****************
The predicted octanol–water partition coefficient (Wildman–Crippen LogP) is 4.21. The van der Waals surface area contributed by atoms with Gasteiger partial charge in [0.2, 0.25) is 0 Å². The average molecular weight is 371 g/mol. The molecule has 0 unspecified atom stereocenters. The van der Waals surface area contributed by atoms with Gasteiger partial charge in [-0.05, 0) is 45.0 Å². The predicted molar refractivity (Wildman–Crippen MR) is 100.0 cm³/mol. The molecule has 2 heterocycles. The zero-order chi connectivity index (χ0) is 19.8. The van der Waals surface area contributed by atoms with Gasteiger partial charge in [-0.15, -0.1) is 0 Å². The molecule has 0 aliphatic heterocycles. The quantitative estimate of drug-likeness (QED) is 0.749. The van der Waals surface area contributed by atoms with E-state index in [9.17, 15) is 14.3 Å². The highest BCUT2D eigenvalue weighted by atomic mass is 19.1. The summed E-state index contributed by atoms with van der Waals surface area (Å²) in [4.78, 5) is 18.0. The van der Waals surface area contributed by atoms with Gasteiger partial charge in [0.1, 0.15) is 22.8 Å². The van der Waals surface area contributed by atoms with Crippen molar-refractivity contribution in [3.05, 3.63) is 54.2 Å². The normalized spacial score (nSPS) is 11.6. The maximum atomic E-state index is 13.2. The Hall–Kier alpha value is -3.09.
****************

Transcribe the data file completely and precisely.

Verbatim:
The predicted octanol–water partition coefficient (Wildman–Crippen LogP) is 4.21. The van der Waals surface area contributed by atoms with Gasteiger partial charge in [0.2, 0.25) is 0 Å². The average molecular weight is 371 g/mol. The molecule has 0 unspecified atom stereocenters. The van der Waals surface area contributed by atoms with Gasteiger partial charge in [-0.05, 0) is 45.0 Å². The predicted molar refractivity (Wildman–Crippen MR) is 100.0 cm³/mol. The molecule has 2 heterocycles. The zero-order chi connectivity index (χ0) is 19.8. The van der Waals surface area contributed by atoms with Gasteiger partial charge in [-0.15, -0.1) is 0 Å². The molecule has 0 aliphatic heterocycles. The quantitative estimate of drug-likeness (QED) is 0.749. The van der Waals surface area contributed by atoms with E-state index in [9.17, 15) is 14.3 Å². The highest BCUT2D eigenvalue weighted by atomic mass is 19.1. The summed E-state index contributed by atoms with van der Waals surface area (Å²) in [4.78, 5) is 18.0. The van der Waals surface area contributed by atoms with Gasteiger partial charge in [0.1, 0.15) is 22.8 Å². The van der Waals surface area contributed by atoms with Crippen molar-refractivity contribution in [3.05, 3.63) is 54.2 Å². The normalized spacial score (nSPS) is 11.6. The maximum atomic E-state index is 13.2. The Hall–Kier alpha value is -3.09.